Raising the Bar
Raising the Bar | Dr. Vipul Patel, Florida Hospital, Global Robotics Institute, Florida Hospital Celebration Health, daVinci robot, University of Central Florida, UCF College of Medicine, Journal of Robotic Surgery, Florida Hospital’s Nicholson Center for Surgical Advancement, Congressman Alan Grayson, Sen. Bill Nelson, Department of Defense grant, Global Center of Excellence in Medical Robotics and Simulation, Dr. Monica Reed.

Dr. Patel performing robotic-assisted prostate removal surgery.

Vipul Patel, MD, Passes 4,000 Mark for Prostate Removal Surgeries via DaVinci Robot

CELEBRATION—Institutions with multiple surgeons have performed more prostate removal surgeries via the daVinci robot, but no single surgeon has come close to the record set recently by Vipul Patel, medical director of Florida Hospital’s Global Robotics Institute in Celebration. In mid-October, the world-renowned surgeon from Central Florida hit the 4,000 mark.

“True, I’ve done more surgeries than anyone,” Patel said softly, “and the numbers keep getting further away.”

Patel has been an eyewitness to the explosion of robotic procedures since the FDA approved the technology a decade ago. In 2001, he was one of the earliest adoptors of robotic surgery.

“I trained as an open surgeon,” said Patel, “and then I took a fellowship in laparoscopy. When I came out, the daVinci robot had just been released and I saw the natural progression to do surgery that’s precise, accurate and improved the chance of patient recovery—continence and sexual function—at the same time getting their cancer cured. Robotic surgery provides a less invasive surgery that allows patients to recover more quickly. Since the technology has been approved, 85 percent of patients who have their prostates removed have the surgery done robotically. Of course, when patients have prostate cancer, we want to cure the cancer, and also improve their quality of life. The robot enables us to have increased precision, perform more adequate surgery long term so they remain cancer-free.”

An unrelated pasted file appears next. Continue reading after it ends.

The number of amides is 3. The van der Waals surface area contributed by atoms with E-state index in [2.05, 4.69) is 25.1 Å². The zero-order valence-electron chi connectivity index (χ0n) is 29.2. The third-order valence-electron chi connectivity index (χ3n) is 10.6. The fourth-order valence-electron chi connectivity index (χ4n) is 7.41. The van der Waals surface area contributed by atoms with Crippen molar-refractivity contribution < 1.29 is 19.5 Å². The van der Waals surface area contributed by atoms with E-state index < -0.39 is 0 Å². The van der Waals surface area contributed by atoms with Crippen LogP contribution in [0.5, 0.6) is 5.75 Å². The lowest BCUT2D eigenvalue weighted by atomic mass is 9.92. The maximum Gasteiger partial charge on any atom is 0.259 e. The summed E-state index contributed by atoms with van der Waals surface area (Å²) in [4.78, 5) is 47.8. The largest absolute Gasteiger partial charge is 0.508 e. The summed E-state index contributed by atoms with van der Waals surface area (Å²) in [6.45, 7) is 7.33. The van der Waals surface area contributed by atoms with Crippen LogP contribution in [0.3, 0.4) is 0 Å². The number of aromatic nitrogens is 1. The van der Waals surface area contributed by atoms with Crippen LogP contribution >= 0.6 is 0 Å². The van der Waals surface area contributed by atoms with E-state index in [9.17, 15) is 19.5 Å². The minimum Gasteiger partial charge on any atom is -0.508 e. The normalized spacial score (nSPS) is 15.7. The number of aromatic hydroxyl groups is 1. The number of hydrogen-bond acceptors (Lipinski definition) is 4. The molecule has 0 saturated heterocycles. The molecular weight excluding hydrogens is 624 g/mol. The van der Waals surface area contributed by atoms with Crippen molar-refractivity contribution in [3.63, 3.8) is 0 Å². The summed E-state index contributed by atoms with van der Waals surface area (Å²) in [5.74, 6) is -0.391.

Patel, who also serves as associate professor of urology at the University of Central Florida (UCF) College of Medicine and editor-in-chief of the Journal of Robotic Surgery and the first robotic urology textbook, joined Florida Hospital from Ohio State University, where he was director of robotic and minimally invasive urologic surgery. He earned his medical degree from the Baylor College of Medicine in Houston, Texas, and directed the minimally invasive urologic surgery department at Urology Centers of Alabama, and also served as clinical associate professor of urology at the University of Alabama-Birmingham.“I trained at the University of Miami and my wife’s family is from Orlando, so coming here was closer to home,” he explained.

Earlier this year, Patel played a pivotal role in securing the $4.2 million U.S. Department of Defense grant for Florida Hospital’s Nicholson Center for Surgical Advancement (NCSA) in Celebration to train military physicians on robotic technology for the potential application of remote telesurgery.

“This concept is simply amazing,” said Patel. “How far away are we from making it reality? It’s going to take some time. The key is, the award was given to us to research the possibility of telesurgery and how it would affect patient care. We’re still a few years from making it a reality, where we can operate at a distance safely and accurately. That would have huge implications … to be able to deliver care in underprivileged areas and also provide guidance to less experienced surgeons.”

Congressman Alan Grayson secured the grant with support from Sen. Bill Nelson, even though the district doesn’t have a military installation.

The grant will help establish a Global Center of Excellence in Medical Robotics and Simulation, which will be housed at the NCSA, already an international medical destination. Since it was established in 2001 as a global training and education institute, the NCSA has trained more than 35,000 physicians in the newest surgical techniques and technologies to improve patient care and provide access to training.

With grant funding, the training at the center will focus on capabilities in robotic tele-surgery, tele-mentoring and tele-broadcasting. The research conducted will enhance military and civilian healthcare outcomes, increase patient safety, reduce healthcare costs and create high tech jobs. Collaborative partners also include the U.S. Army, UCF Institute for Simulation and Training, UCF College of Medicine and Florida Hospital.

“It’s so important that physicians have access to a training facility that advances the understanding of robotic and simulation technologies,” said Monica Reed, MD, administrator of Florida Hospital Celebration Health, adding that the hospital “is so fortunate to house this outstanding facility, where physicians from all over the world will have the opportunity to further improve their skills.”